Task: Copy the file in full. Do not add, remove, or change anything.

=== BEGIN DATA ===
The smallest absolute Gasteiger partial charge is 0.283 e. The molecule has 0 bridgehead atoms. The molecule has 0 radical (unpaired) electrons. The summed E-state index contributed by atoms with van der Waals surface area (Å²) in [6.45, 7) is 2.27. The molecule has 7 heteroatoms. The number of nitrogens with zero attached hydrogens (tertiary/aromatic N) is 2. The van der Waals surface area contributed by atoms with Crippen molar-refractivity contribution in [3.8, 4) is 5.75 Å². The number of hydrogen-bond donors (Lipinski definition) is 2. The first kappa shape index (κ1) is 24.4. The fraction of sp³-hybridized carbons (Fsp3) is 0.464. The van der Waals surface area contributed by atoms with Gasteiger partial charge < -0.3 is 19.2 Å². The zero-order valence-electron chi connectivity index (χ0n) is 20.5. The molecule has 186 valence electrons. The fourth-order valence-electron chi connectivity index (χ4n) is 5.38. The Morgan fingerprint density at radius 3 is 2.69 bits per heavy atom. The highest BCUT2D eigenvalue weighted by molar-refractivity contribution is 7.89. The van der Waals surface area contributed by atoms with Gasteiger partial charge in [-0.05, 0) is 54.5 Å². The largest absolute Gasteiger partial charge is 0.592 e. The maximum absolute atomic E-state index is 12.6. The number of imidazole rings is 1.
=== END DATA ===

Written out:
The smallest absolute Gasteiger partial charge is 0.283 e. The molecule has 0 bridgehead atoms. The molecule has 0 radical (unpaired) electrons. The summed E-state index contributed by atoms with van der Waals surface area (Å²) in [6.45, 7) is 2.27. The molecule has 7 heteroatoms. The number of nitrogens with zero attached hydrogens (tertiary/aromatic N) is 2. The van der Waals surface area contributed by atoms with Crippen molar-refractivity contribution in [3.8, 4) is 5.75 Å². The number of hydrogen-bond donors (Lipinski definition) is 2. The first kappa shape index (κ1) is 24.4. The fraction of sp³-hybridized carbons (Fsp3) is 0.464. The van der Waals surface area contributed by atoms with Gasteiger partial charge < -0.3 is 19.2 Å². The zero-order valence-electron chi connectivity index (χ0n) is 20.5. The molecule has 186 valence electrons. The fourth-order valence-electron chi connectivity index (χ4n) is 5.38. The Morgan fingerprint density at radius 3 is 2.69 bits per heavy atom. The highest BCUT2D eigenvalue weighted by molar-refractivity contribution is 7.89. The van der Waals surface area contributed by atoms with Gasteiger partial charge in [-0.05, 0) is 54.5 Å². The largest absolute Gasteiger partial charge is 0.592 e. The maximum absolute atomic E-state index is 12.6. The number of imidazole rings is 1.